The new face of horror
America has gone crazy for 'The Blair Witch Project'; George Romero's classic 'Night of the Living Dead' walks again. Fear is back in fashion - and Hollywood is running scared.
Sunday 22 August 1999
Supernatural stories are hardly new, but their earnest revival in the official age of cynicism prompts intriguing questions. Americans have overdosed on irony, apparently, and are now in dire need of the healing power of suggestion. Thoroughly sick of what we are seeing, we now seem to be ready to believe that what happens off-screen is at least as significant, probably more so, than what happens on it.
But before descending any further into philosophising, let's look a bit closer at Blair Witch. Making deft use of cinema verite and film- within-a-film conceits, the film is, according to its prologue, a piece of footage found by police searching for three college students who went into a Maryland forest in 1994, but never returned. The found footage is in fact a recording of the group recording itself; the audience watches the students starting out in high spirits, then slowly spiralling down into a kind of madness.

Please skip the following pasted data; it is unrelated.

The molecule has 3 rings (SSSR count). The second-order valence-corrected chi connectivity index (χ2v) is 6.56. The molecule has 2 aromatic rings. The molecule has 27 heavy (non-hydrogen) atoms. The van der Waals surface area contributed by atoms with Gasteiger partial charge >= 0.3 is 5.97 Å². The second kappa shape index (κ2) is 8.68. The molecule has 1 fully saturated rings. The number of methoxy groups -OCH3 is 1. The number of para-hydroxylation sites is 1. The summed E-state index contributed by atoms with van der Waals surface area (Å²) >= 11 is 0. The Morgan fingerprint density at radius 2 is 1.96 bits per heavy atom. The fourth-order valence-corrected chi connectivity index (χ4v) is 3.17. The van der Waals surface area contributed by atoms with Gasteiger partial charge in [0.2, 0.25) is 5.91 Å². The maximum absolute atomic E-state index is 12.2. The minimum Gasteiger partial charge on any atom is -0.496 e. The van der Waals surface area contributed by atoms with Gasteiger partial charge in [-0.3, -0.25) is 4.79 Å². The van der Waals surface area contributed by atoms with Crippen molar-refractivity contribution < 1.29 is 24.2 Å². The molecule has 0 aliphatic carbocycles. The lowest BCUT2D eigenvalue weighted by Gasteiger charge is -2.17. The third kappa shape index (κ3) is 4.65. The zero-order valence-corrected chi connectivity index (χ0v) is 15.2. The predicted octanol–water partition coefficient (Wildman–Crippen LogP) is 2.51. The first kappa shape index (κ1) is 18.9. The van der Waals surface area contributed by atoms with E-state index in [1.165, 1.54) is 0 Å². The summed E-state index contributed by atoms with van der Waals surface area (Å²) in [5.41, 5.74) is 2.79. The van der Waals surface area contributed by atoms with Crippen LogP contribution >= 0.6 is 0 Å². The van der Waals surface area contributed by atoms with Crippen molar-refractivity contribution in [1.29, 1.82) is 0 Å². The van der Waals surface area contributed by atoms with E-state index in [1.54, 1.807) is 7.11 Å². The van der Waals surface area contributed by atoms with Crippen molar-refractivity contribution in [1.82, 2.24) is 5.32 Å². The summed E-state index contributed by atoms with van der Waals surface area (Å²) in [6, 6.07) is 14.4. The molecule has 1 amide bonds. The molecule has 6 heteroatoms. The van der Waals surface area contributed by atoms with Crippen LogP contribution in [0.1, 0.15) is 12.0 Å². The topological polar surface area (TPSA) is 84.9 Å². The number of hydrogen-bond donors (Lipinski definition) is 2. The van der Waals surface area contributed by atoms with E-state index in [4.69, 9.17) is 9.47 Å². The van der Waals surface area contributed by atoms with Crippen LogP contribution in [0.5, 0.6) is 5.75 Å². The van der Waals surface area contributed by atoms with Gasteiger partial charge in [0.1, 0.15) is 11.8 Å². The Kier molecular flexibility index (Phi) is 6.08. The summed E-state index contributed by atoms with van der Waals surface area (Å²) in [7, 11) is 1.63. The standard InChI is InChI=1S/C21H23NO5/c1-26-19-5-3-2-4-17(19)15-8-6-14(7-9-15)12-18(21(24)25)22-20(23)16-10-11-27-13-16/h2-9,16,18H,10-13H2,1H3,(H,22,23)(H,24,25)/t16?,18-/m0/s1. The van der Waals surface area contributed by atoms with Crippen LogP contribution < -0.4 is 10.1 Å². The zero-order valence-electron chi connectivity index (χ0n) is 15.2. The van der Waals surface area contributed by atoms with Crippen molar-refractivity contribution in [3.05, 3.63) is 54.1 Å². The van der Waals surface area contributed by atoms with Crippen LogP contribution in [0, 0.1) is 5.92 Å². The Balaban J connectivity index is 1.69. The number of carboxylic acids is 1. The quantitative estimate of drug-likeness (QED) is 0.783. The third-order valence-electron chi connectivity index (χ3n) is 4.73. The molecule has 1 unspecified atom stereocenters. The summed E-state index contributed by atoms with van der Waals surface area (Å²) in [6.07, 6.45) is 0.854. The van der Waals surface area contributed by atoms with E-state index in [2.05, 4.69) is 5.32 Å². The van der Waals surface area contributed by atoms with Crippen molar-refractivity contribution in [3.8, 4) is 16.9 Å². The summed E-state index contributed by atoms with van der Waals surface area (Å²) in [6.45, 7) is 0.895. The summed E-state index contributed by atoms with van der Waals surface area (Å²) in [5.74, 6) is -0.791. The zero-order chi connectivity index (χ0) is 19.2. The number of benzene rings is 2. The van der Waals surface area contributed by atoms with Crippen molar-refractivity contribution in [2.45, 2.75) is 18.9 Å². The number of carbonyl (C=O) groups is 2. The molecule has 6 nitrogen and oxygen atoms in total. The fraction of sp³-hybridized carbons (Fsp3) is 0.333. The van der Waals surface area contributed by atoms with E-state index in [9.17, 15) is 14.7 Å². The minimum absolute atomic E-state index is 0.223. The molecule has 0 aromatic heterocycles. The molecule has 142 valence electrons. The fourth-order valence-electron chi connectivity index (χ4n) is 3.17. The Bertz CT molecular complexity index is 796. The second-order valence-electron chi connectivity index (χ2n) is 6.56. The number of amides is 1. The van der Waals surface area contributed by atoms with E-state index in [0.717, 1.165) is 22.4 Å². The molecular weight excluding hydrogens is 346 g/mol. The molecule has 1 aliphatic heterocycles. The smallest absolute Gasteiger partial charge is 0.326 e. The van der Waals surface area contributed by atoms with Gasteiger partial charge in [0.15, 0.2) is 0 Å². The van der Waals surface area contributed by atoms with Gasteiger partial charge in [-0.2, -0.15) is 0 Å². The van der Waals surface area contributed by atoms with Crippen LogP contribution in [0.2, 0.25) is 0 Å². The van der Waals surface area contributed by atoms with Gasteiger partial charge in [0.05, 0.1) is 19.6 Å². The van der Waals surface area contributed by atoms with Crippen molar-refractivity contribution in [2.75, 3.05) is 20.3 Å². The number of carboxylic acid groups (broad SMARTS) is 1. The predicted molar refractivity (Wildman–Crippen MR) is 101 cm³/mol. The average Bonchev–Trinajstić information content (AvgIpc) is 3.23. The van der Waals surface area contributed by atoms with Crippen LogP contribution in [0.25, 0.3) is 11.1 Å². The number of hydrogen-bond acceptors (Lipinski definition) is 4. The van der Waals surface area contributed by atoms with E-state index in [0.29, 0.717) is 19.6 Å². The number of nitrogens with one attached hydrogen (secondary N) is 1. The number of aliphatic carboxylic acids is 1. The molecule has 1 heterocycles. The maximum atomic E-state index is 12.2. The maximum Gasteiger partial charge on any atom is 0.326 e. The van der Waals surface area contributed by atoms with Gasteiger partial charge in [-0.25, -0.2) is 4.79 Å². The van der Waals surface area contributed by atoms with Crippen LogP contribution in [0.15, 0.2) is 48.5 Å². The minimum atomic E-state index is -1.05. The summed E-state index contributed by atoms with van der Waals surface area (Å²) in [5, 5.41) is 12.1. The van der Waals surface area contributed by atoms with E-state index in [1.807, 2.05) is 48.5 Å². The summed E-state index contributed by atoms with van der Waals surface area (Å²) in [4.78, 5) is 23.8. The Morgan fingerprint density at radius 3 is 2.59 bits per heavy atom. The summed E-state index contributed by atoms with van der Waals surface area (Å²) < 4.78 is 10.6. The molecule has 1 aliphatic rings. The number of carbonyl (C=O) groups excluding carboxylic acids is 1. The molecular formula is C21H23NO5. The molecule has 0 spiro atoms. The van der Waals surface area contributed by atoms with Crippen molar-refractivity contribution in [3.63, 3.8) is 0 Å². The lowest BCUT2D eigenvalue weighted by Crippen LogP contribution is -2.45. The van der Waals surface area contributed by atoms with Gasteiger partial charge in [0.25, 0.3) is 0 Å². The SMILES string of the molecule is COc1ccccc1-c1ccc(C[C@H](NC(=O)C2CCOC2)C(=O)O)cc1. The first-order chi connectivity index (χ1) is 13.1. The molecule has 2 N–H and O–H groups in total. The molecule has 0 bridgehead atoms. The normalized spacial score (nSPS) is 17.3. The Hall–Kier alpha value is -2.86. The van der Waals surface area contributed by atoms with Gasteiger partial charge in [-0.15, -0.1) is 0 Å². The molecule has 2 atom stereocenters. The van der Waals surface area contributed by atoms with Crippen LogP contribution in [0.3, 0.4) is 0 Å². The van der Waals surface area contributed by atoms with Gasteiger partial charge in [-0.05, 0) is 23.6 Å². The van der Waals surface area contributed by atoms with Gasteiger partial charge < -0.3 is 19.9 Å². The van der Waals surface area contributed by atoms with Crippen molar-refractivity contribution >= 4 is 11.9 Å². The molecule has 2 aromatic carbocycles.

Blair Witch is a phenomenon chiefly because it has made staggering amounts of money - thanks in part to cunning advance marketing that included college campus screenings and placement in internet gossip loops (this is called "event movie" marketing). It cost $35,000 to make and grossed $50m in its first week of release, and it will probably end up recording the highest profit percentage in film history. It is almost a foregone conclusion that Hollywood will try to repeat that success with Blair Witch knockoffs, sequels and studio horror movies tailored to look like the independent, rough-and-tumble original.
BUT the fact remains that audiences are eating this stuff up. They want their horror plain again without the fancy extras and high concepts that have ultimately taken all the fun and intimacy out of being scared. I don't think that Blair Witch is very scary at all, but apparently that is not the point. Or such dissension is exactly the point - where there's ample room for interpretation it makes for lively discussions and keeps interest in a film high.